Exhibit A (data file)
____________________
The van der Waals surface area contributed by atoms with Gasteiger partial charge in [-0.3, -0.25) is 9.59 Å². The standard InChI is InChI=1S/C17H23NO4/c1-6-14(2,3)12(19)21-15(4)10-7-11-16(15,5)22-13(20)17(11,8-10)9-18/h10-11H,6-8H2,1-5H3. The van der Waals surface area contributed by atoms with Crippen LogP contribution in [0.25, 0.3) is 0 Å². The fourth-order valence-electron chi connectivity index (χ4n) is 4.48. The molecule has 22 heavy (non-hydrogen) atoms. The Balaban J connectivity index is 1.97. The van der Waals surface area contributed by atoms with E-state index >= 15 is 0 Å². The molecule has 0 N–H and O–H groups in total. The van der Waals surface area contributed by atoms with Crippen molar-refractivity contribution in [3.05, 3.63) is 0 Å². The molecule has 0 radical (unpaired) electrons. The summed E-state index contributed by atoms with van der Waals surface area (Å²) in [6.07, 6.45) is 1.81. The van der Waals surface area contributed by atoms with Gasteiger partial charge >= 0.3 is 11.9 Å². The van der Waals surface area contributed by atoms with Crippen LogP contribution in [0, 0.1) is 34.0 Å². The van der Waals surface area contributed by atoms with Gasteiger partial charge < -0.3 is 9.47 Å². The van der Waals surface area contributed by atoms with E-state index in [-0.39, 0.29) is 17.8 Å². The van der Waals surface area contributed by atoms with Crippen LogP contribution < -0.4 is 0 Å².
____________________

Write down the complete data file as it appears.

The van der Waals surface area contributed by atoms with Gasteiger partial charge in [-0.3, -0.25) is 9.59 Å². The standard InChI is InChI=1S/C17H23NO4/c1-6-14(2,3)12(19)21-15(4)10-7-11-16(15,5)22-13(20)17(11,8-10)9-18/h10-11H,6-8H2,1-5H3. The van der Waals surface area contributed by atoms with Crippen LogP contribution in [0.25, 0.3) is 0 Å². The fourth-order valence-electron chi connectivity index (χ4n) is 4.48. The molecule has 22 heavy (non-hydrogen) atoms. The Balaban J connectivity index is 1.97. The van der Waals surface area contributed by atoms with E-state index >= 15 is 0 Å². The molecule has 0 N–H and O–H groups in total. The van der Waals surface area contributed by atoms with Crippen molar-refractivity contribution in [3.05, 3.63) is 0 Å². The molecule has 0 radical (unpaired) electrons. The summed E-state index contributed by atoms with van der Waals surface area (Å²) in [6.07, 6.45) is 1.81. The van der Waals surface area contributed by atoms with Gasteiger partial charge >= 0.3 is 11.9 Å². The van der Waals surface area contributed by atoms with Crippen LogP contribution in [0, 0.1) is 34.0 Å². The van der Waals surface area contributed by atoms with Gasteiger partial charge < -0.3 is 9.47 Å². The van der Waals surface area contributed by atoms with E-state index in [-0.39, 0.29) is 17.8 Å². The van der Waals surface area contributed by atoms with Crippen LogP contribution < -0.4 is 0 Å².